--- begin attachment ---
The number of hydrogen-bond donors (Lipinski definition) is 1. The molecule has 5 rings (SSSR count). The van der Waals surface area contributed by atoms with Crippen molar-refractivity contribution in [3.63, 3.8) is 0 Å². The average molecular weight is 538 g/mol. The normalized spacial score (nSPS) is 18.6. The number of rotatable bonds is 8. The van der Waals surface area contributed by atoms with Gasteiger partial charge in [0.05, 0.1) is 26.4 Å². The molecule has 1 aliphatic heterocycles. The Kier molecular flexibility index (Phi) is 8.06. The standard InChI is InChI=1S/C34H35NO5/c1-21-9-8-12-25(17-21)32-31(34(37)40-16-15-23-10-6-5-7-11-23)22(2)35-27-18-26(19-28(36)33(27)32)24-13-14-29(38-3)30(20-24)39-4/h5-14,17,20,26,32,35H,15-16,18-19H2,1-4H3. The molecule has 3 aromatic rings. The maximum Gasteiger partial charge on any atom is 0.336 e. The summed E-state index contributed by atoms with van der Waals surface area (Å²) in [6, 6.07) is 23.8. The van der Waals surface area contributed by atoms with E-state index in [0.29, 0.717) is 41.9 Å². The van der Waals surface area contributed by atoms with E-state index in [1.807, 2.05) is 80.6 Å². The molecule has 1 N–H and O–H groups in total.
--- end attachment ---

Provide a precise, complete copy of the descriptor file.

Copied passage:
The number of hydrogen-bond donors (Lipinski definition) is 1. The molecule has 5 rings (SSSR count). The van der Waals surface area contributed by atoms with Crippen molar-refractivity contribution in [3.63, 3.8) is 0 Å². The average molecular weight is 538 g/mol. The normalized spacial score (nSPS) is 18.6. The number of rotatable bonds is 8. The van der Waals surface area contributed by atoms with Gasteiger partial charge in [0.05, 0.1) is 26.4 Å². The molecule has 1 aliphatic heterocycles. The Kier molecular flexibility index (Phi) is 8.06. The standard InChI is InChI=1S/C34H35NO5/c1-21-9-8-12-25(17-21)32-31(34(37)40-16-15-23-10-6-5-7-11-23)22(2)35-27-18-26(19-28(36)33(27)32)24-13-14-29(38-3)30(20-24)39-4/h5-14,17,20,26,32,35H,15-16,18-19H2,1-4H3. The molecule has 3 aromatic rings. The maximum Gasteiger partial charge on any atom is 0.336 e. The summed E-state index contributed by atoms with van der Waals surface area (Å²) in [6, 6.07) is 23.8. The van der Waals surface area contributed by atoms with E-state index in [0.29, 0.717) is 41.9 Å². The van der Waals surface area contributed by atoms with E-state index in [1.807, 2.05) is 80.6 Å². The molecule has 1 N–H and O–H groups in total.